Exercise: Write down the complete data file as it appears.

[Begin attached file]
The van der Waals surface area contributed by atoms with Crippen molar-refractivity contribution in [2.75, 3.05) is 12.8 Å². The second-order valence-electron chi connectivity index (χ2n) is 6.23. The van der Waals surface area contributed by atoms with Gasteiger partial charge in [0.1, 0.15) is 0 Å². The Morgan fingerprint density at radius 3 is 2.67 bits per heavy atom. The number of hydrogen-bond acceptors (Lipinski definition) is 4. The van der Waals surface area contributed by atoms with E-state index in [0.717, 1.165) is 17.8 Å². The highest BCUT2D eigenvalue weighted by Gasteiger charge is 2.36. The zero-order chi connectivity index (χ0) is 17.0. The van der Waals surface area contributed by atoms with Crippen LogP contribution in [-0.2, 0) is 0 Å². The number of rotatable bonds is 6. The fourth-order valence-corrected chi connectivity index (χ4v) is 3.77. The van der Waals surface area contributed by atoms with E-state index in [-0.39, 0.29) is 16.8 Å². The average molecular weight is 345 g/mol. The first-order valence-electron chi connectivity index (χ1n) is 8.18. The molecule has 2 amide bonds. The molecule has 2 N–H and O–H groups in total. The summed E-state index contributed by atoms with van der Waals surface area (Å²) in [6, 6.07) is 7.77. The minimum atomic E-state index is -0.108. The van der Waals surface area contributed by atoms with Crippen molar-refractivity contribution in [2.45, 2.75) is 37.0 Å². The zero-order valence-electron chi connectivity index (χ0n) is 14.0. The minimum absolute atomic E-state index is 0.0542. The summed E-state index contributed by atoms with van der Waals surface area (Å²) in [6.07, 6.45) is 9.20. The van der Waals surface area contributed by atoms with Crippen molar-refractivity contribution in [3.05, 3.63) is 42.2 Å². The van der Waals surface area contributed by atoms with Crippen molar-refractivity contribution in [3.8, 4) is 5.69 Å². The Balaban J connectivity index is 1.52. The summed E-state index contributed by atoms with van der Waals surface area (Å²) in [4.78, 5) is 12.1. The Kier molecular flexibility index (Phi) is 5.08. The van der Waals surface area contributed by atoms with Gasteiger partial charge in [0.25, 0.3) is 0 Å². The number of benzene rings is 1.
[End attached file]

The van der Waals surface area contributed by atoms with Crippen molar-refractivity contribution in [2.75, 3.05) is 12.8 Å². The second-order valence-electron chi connectivity index (χ2n) is 6.23. The van der Waals surface area contributed by atoms with Gasteiger partial charge in [0.1, 0.15) is 0 Å². The Morgan fingerprint density at radius 3 is 2.67 bits per heavy atom. The number of hydrogen-bond acceptors (Lipinski definition) is 4. The van der Waals surface area contributed by atoms with E-state index in [0.717, 1.165) is 17.8 Å². The highest BCUT2D eigenvalue weighted by Gasteiger charge is 2.36. The zero-order chi connectivity index (χ0) is 17.0. The van der Waals surface area contributed by atoms with Crippen LogP contribution in [-0.2, 0) is 0 Å². The number of rotatable bonds is 6. The fourth-order valence-corrected chi connectivity index (χ4v) is 3.77. The van der Waals surface area contributed by atoms with E-state index in [-0.39, 0.29) is 16.8 Å². The average molecular weight is 345 g/mol. The first-order valence-electron chi connectivity index (χ1n) is 8.18. The molecule has 2 amide bonds. The molecule has 2 N–H and O–H groups in total. The summed E-state index contributed by atoms with van der Waals surface area (Å²) in [6, 6.07) is 7.77. The minimum atomic E-state index is -0.108. The van der Waals surface area contributed by atoms with Crippen molar-refractivity contribution in [2.45, 2.75) is 37.0 Å². The zero-order valence-electron chi connectivity index (χ0n) is 14.0. The minimum absolute atomic E-state index is 0.0542. The summed E-state index contributed by atoms with van der Waals surface area (Å²) in [6.07, 6.45) is 9.20. The van der Waals surface area contributed by atoms with Crippen molar-refractivity contribution in [3.05, 3.63) is 42.2 Å². The van der Waals surface area contributed by atoms with Crippen molar-refractivity contribution in [3.8, 4) is 5.69 Å². The Balaban J connectivity index is 1.52. The summed E-state index contributed by atoms with van der Waals surface area (Å²) in [4.78, 5) is 12.1. The Kier molecular flexibility index (Phi) is 5.08. The van der Waals surface area contributed by atoms with Gasteiger partial charge in [0.25, 0.3) is 0 Å². The number of benzene rings is 1.